by John Hartsell
Today, Donald J. Trump becomes the President of the United States and thus, his team will begin the work of our federal government. In reference to Medical Marijuana programs across the country, our new POTUS has been less than forthcoming on his intended approach wavering from a state’s rights position to cabinet appointments which indicate potential programmatic interruptions at the state level.
In their own words:
In reference to medical and adult-use cannabis, President Donald Trump told Bill O’Reilly that, “In Colorado, the book isn’t written on it yet, but there is a lot of difficulty in terms of illness and what’s going on with the brain and the mind and what it’s doing. So, you know, it’s coming out probably over the next year or so. It’s going to come out.”
U.S. Attorney General Nominee Jeff Sessions said, “Good people don’t smoke marijuana.” And he said, “We need grown-ups in charge in Washington to say marijuana is not the kind of thing that ought to be legalized…that it is, in fact, a very real danger.”
Vice President Mike Pence, in response to reducing criminal penalties for marijuana possession, said, “I think we need to focus on reducing crime, not reducing penalties.”
Though a quote was not readily available for Secretary of Health and Human Services nominee Tom Price, his actions speak louder than words:
CALL TO ACTION
Last week, members of Arizona’s House of Representatives were set to hear HCRs 2002 and 2007 and HB 2320, all with the intention of repealing or weakening the Voter Protection Act (VPA). As you know, the VPA, and its ¾ House and Senate approval requirement, is the first line of defense in keeping AMMA safe from legislative attacks.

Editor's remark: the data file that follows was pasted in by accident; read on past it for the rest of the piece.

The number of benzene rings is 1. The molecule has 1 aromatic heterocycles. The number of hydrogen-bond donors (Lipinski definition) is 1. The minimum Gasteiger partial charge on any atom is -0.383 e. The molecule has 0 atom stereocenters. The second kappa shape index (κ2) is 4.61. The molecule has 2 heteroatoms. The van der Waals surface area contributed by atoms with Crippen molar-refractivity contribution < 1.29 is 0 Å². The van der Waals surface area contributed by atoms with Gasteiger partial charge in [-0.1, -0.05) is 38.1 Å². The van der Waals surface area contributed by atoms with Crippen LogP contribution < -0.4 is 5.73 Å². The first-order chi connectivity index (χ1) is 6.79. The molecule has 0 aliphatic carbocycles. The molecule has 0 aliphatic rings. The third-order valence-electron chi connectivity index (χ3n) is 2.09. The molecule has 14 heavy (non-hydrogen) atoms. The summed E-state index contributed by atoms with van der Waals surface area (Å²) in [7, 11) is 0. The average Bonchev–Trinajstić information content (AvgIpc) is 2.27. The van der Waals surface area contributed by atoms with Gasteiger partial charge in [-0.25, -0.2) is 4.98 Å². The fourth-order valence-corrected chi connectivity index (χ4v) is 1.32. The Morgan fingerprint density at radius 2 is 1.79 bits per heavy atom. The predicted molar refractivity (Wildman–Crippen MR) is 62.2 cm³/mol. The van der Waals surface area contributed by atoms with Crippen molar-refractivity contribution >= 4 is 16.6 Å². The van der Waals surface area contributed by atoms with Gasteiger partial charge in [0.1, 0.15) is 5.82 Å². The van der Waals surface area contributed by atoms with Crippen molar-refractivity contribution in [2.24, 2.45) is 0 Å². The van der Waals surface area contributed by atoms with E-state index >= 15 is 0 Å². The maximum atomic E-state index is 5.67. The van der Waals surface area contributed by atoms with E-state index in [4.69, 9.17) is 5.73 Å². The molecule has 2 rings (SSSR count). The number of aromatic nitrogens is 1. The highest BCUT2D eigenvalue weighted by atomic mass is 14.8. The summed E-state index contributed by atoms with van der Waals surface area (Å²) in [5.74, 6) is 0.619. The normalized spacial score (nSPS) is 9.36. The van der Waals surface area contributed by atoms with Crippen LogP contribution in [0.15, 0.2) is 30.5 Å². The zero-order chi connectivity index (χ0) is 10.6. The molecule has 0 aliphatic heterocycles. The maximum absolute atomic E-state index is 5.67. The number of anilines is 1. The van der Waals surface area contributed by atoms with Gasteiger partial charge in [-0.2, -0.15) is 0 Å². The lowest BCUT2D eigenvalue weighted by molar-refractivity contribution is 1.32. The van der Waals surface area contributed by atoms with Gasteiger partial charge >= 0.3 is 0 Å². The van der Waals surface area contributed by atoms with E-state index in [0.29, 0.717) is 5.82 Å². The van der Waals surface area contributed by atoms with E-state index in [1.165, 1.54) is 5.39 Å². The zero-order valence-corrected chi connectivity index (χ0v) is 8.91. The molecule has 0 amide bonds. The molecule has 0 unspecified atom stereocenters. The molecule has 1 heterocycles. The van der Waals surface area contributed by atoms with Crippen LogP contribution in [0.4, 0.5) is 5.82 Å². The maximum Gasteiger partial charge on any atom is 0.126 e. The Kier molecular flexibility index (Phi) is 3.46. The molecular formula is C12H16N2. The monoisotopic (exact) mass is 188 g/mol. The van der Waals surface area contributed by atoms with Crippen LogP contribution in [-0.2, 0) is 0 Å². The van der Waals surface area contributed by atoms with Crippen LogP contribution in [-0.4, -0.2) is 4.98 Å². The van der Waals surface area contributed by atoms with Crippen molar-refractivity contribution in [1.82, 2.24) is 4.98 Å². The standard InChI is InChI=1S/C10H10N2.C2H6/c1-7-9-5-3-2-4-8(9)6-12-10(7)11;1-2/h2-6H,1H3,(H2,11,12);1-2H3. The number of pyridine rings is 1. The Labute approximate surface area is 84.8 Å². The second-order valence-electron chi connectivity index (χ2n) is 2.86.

Without VPA, AMMA would have already been changed significantly including amendments to certification processes, growing methods, and other very limiting laws which did not pass due to the ¾ vote requirement. This is an explicit attempt by some members of the legislature to manipulate the system to take power from the voters and give it to themselves as legislators.
AMMA PAC, along with several other groups, registered in opposition to the bill with hundreds of citizens stating their opposition to the three bills. AMMA PAC alone was responsible for registering well over 100 cannabis activists and leaders in opposition. And, the bills were held from consideration during last week’s hearing in House Government.
In a hail-Mary hope for fatigue among our opposing activists, HCRs 2002 and 2007 and HB 2320 have been scheduled for another hearing this week in the same committee. To have us register you in opposition to these three bills, go here: http://www.ammapac.com/registration.html. If you already asked us to register you in last week, we will automatically do so again unless you ask us not to.
Below, find each of the committee members and their contact information. Please call them and tell them that the Voter Protection Act ensures that voter initiated laws require a higher threshold for changes. Ask them to oppose HCRs 2002 and 2007 and HB 2320.
Rep. Michelle B. Ugenti-Rita (Republican) Sponsor of all three bills- (602) 926-4480
Rep. Todd A. Clodfelter (Republican)- (602) 926-4850
Rep. Drew John (Republican)- (602) 926-5154
Rep. Douglas Coleman (Republican) Chairman- (602) 926-3160
Rep. Bob Thorpe (Republican) Vice-Chairman- (602) 926-5219
Rep. Ray D. Martinez (Democrat)- (602) 926-5158
Rep. Athena Salman (Democrat)- (602) 926-4858
Rep. Ken Clark (Democrat)- (602) 926-3108
Please click here http://www.ammapac.com/meeting.html to schedule an appointment with
John Hartsell to discuss what else is upcoming at the Legislature that you should be aware of.
We hope to get as many people as possible to call and email each of the above listed Representatives to show them that the marijuana industry is paying attention and does not want changes to the AMMA or Proposition 105.
Finally, look for our next email which will tell you more information about our AMMA PAC lunch and learn with legislators on March 6, 2017 at the Capital where we will introduce multiple legislators to industry leaders as a first part of our goal to show the business aspects of the medical marijuana industry to our elected officials.